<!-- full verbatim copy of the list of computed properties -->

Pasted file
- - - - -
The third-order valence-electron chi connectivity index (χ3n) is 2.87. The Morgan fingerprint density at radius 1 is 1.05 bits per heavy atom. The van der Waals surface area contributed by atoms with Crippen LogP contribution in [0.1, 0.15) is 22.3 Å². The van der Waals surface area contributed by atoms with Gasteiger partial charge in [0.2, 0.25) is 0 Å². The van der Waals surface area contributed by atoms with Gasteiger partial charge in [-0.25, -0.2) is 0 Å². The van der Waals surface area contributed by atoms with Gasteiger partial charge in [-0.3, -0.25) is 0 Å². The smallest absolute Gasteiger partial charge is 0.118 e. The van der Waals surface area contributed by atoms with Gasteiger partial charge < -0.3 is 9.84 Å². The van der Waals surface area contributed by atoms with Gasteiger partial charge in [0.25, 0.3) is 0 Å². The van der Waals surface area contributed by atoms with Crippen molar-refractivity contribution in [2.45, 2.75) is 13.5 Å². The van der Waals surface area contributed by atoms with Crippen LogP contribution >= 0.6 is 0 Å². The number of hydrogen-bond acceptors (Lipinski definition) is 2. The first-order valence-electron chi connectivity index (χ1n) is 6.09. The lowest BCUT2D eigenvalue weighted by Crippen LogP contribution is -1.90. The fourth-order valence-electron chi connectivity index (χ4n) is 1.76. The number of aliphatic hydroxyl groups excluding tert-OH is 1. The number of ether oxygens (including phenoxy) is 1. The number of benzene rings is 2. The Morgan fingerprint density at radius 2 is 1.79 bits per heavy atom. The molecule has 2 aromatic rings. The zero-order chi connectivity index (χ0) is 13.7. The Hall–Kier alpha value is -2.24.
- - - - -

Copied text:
The third-order valence-electron chi connectivity index (χ3n) is 2.87. The Morgan fingerprint density at radius 1 is 1.05 bits per heavy atom. The van der Waals surface area contributed by atoms with Crippen LogP contribution in [0.1, 0.15) is 22.3 Å². The van der Waals surface area contributed by atoms with Gasteiger partial charge in [0.2, 0.25) is 0 Å². The van der Waals surface area contributed by atoms with Gasteiger partial charge in [-0.25, -0.2) is 0 Å². The van der Waals surface area contributed by atoms with Gasteiger partial charge in [-0.3, -0.25) is 0 Å². The smallest absolute Gasteiger partial charge is 0.118 e. The van der Waals surface area contributed by atoms with Gasteiger partial charge < -0.3 is 9.84 Å². The van der Waals surface area contributed by atoms with Gasteiger partial charge in [0.25, 0.3) is 0 Å². The van der Waals surface area contributed by atoms with Crippen molar-refractivity contribution in [2.45, 2.75) is 13.5 Å². The van der Waals surface area contributed by atoms with Crippen LogP contribution >= 0.6 is 0 Å². The number of hydrogen-bond acceptors (Lipinski definition) is 2. The first-order valence-electron chi connectivity index (χ1n) is 6.09. The lowest BCUT2D eigenvalue weighted by Crippen LogP contribution is -1.90. The fourth-order valence-electron chi connectivity index (χ4n) is 1.76. The number of aliphatic hydroxyl groups excluding tert-OH is 1. The number of ether oxygens (including phenoxy) is 1. The number of benzene rings is 2. The Morgan fingerprint density at radius 2 is 1.79 bits per heavy atom. The molecule has 2 aromatic rings. The zero-order chi connectivity index (χ0) is 13.7. The Hall–Kier alpha value is -2.24.